Architecture has now come to a stage where the technical possibilities seem limitless. Buildings become more fluent, dynamic and organic. Examples can be found in most buildings of architect Zaha Hadid.
This proposal by designers Kinetura portraits ‘dynamic lines’ quite literal, and imitates flowers that open in the sunlight.
Learning to Build Superman’s House
Superman already knew it: Steered growth is the future of architecture.
The lower picture was taken at the Industrias Peñoles nano-chrystal architecture lab in Chihuahuan, Mexico where researchers are growing giant crystals. No seriously, the Cave of Crystals isn’t man made. It was discovered by Industrias Peñoles miners a thousand feet (300 meters) below Naica mountain in the Chihuahuan Desert.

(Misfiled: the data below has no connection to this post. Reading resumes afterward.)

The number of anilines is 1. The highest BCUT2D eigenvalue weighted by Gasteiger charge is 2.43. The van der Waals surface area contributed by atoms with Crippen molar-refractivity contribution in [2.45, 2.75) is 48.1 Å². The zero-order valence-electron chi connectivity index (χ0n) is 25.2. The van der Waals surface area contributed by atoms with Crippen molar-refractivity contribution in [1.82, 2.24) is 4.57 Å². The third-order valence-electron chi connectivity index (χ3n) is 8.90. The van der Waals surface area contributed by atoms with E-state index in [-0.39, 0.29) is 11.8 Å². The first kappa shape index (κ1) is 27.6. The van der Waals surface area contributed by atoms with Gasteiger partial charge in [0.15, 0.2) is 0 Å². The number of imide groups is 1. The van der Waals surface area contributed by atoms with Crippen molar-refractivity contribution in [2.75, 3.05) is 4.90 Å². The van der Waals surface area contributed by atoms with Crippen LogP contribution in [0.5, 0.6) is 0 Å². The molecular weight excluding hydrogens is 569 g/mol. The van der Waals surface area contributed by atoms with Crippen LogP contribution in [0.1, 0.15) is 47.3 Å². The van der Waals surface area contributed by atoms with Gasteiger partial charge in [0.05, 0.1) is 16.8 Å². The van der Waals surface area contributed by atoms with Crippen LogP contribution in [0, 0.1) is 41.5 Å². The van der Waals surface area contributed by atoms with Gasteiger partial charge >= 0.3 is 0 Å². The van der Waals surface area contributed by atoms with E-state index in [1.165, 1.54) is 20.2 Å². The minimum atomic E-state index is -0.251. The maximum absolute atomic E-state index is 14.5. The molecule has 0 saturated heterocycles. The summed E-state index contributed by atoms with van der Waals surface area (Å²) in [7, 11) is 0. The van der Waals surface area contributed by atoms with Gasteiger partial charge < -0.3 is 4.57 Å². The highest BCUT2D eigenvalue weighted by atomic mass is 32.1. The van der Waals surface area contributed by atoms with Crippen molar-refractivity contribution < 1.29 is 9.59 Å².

All buildings today have something in common: They are made using Victorian technologies. This involves blueprints, industrial manufacturing and construction using teams of workers. All this effort results in an inert object, which means there is a one–way transfer of energy from our environment into our homes and cities. This is not sustainable.
By highlighting the geometric and mechanical structure of flowers, computer graphics illustrator Macoto Murayama produced these beautiful renderings. These flowers must not be seen as “just a simulation of old nature”; they are constructional studies, made to inspire (who wouldn’t want to live in a flower-tower?!).